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Time for a change?

The repository hosting platform sr.ht now provides support for mercurial repositories

Eirini-Eleni Papadopoulou
git
© Shutterstock / Jellicle  

If you are looking for something new to host your mercurial repositories on or the existing options simply do not suit you, fear not! The open source repository hosting platform sr.ht now supports mercurial repositories. Let’s take a closer look.

If you missed the news, sr.ht now supports mercurial as well!

If you are not familiar with sr.ht, keep scrolling and have a look at our comprehensive introduction below.

But for those of you eager to hear about the latest news, let’s dig in!

Hosting mercurial repositories on sr.ht

sr.ht now made it possible to host your mercurial repositories on the platform and here are the main features offered by sr.ht:

  • Creating new repositories is done on the create page, which you can access from any page via the navigation on the top right.
  • You can also create a new repository by pushing to one that does not yet exist and clicking the link which is printed in the hg push output to complete the creation process.
  • Users with read access will be able to clone and view private repositories on the web, and users with write access will be able to push new to your repository. Users with write access will not be able to edit your repository’s settings.
  • Deleting a repository cannot be undone, but this does not delete any other resources that may be associated with this project, such as a ticket tracker on todo.sr.ht or build history on builds.sr.ht.

Head over to the official hg.sr.ht manual to find all the relevant information on how to host your mercurial repositories on sr.ht.

 

Introducing sr.ht

If you feel like the git version control platforms out there are great but don’t quite have what you are looking for, we are here to provide you with the newest alternative.

sr.ht (pronounced as sir hat) is an open source software suite for managing your software development projects. But why is it any different from the existing platform options like GitHub, GitLab or Bitbucket? As its creator, Drew DeVault, argues:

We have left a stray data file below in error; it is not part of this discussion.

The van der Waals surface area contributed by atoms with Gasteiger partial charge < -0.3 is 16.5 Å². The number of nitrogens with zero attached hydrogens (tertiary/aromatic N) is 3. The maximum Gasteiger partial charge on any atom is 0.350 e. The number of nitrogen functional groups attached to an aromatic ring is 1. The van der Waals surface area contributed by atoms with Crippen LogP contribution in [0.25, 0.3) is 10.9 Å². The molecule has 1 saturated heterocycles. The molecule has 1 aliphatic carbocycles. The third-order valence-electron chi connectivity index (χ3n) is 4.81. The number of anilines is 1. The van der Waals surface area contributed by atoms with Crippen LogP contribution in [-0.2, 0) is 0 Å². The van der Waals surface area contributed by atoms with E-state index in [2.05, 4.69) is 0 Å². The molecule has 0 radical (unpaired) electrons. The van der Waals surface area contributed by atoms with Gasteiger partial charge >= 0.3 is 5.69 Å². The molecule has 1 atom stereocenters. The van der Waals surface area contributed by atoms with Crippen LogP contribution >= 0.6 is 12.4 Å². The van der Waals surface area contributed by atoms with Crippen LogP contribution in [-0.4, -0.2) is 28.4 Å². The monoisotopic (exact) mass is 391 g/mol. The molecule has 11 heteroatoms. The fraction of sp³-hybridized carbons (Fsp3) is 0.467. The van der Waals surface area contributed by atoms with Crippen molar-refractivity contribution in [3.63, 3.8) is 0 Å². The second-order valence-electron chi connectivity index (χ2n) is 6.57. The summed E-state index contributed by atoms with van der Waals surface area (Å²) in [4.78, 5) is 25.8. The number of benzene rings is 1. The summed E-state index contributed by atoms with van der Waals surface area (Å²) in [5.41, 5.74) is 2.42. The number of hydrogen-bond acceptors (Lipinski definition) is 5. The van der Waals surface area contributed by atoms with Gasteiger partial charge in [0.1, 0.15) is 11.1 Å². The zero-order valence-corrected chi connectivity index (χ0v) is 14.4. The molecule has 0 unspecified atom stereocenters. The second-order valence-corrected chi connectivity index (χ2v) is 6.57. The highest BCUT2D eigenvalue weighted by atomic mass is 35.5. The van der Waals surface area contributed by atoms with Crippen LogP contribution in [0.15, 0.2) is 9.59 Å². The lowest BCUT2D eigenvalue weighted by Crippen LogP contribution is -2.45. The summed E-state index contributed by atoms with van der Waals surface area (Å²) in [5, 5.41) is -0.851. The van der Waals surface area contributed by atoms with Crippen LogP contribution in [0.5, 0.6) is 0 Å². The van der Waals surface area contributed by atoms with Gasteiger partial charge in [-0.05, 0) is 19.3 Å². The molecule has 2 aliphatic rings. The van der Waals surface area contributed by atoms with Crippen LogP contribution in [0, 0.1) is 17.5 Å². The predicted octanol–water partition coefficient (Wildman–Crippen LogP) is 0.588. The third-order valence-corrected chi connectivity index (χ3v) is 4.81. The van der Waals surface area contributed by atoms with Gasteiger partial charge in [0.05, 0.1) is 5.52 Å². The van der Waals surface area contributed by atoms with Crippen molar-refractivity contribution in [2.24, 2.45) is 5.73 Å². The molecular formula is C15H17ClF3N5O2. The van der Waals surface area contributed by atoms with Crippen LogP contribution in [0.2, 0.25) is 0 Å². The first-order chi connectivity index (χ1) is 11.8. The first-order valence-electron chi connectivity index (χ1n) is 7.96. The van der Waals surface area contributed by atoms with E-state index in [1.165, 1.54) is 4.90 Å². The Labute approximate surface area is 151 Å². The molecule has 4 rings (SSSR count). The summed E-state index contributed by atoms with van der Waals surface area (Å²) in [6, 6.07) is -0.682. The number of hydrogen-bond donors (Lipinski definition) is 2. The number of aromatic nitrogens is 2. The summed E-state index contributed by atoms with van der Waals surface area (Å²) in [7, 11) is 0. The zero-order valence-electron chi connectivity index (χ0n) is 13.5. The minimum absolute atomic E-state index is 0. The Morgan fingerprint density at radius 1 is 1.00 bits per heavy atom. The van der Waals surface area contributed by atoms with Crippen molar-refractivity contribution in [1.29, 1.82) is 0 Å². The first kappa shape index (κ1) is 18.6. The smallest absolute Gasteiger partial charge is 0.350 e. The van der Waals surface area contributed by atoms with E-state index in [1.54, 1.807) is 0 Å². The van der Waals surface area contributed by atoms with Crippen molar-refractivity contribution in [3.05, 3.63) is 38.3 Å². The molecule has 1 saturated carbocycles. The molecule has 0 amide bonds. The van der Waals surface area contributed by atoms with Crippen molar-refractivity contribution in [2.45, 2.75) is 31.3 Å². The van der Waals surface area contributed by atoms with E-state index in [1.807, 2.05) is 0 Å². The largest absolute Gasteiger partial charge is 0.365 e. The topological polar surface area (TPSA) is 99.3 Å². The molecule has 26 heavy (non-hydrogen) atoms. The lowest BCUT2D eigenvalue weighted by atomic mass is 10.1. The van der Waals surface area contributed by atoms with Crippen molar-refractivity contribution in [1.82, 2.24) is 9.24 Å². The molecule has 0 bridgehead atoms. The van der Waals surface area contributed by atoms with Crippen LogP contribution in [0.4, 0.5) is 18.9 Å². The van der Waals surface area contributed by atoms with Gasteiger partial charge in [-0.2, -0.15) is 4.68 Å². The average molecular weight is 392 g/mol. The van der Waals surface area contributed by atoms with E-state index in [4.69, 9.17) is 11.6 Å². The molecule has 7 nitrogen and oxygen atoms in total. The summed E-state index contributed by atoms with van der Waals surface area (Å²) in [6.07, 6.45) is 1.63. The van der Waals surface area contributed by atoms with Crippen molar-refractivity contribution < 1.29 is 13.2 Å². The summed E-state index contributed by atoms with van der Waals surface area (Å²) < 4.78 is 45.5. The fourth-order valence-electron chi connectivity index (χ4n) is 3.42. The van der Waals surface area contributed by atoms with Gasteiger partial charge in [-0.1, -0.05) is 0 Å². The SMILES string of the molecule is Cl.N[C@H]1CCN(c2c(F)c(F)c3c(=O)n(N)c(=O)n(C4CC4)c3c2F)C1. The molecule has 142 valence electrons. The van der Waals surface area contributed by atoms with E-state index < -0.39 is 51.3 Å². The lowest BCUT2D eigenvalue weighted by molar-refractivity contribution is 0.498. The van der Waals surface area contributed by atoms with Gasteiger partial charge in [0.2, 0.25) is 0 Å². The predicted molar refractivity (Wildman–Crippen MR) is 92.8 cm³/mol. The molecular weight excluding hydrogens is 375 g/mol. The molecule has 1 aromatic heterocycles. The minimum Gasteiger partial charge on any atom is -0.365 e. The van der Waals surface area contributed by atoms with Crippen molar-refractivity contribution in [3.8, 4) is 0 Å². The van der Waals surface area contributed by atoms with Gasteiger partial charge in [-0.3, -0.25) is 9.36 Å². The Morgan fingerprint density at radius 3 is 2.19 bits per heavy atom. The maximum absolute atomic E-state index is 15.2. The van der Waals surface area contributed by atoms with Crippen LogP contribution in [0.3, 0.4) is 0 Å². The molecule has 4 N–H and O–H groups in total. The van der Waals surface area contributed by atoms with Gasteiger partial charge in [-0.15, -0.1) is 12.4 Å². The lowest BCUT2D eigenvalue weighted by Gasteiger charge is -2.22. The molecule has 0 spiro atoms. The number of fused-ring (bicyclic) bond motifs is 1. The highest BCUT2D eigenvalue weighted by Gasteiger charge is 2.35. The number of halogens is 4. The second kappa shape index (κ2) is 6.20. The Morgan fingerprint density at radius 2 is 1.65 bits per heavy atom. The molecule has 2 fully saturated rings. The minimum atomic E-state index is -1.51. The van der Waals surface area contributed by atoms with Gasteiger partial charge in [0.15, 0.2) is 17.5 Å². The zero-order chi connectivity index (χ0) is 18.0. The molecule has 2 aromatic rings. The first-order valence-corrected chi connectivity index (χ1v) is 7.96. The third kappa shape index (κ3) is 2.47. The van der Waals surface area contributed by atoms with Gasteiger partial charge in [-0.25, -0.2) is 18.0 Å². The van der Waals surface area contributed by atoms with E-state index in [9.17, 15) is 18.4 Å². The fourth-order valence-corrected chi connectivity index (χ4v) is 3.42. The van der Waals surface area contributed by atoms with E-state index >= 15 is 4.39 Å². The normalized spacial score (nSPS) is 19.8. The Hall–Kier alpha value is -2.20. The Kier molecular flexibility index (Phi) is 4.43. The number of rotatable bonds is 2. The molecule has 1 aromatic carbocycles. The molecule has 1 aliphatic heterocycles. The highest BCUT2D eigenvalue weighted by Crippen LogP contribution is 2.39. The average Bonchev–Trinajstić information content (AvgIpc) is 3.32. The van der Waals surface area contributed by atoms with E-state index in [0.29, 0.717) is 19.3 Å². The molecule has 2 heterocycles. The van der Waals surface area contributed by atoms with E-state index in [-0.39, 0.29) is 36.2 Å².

Unlike GitHub, which is almost entirely closed source, and Gitlab, which is mostly open source but with a proprietary premium offering, all of sr.ht is completely open source, with a copyleft license.

If this is the best git hosting alternative or not, it’s up to you to decide. But for now, please meet sr.ht!

What can you do on sr.ht? Well, pretty much everything.

The current alpha version of sr.ht provides, among others, git repository hosting, continuous integration, and markdown- and git-driven wiki services as well as task dispatcher and service integration tool and many more!

SEE ALSO: Know your history — How social coding changed the developer community

The main features of sr.ht include:

  • Completely open source software
  • Composable Unix-style mini-services that let you use only what you need
  • All features work without JavaScript
  • No tracking or advertising

The features of the git hosting repository service as well the git-driven wiki services include:

  • Public, private, and “unlisted” repositories
  • Fine-grained access control, including access for users without accounts
  • Software release management
  • Allows you to use git to version control and manage your wiki
  • Use any organizational hierarchy you like, a flat wiki is not imposed

This is how a git repository looks like:

Source: git.sr.ht

Head over to  Drew DeVault’s blog post for more information on sr.ht and what it has to offer you.

Getting started

There is not much to say, really. The only thing that you should keep in mind is that sr.ht is still under heavy development, and while many of the services are usable, you should expect to find lots of missing polish, broken links, and incomplete docs.

Other than that, feel free to visit sr.hat and have a look around or check out the detailed instructions on download and installation.

Author
Eirini-Eleni Papadopoulou
Eirini-Eleni Papadopoulou is the editor for JAXenter.com. Coming from an academic background in East Asian Studies, she decided that it was time to go back to her high-school hobby that was computer science and she dived into the development world. Other hobbies include esports and League of Legends, although she never managed to escape elo hell (yet), and she is a guest writer/analyst for competitive LoL at TGH.

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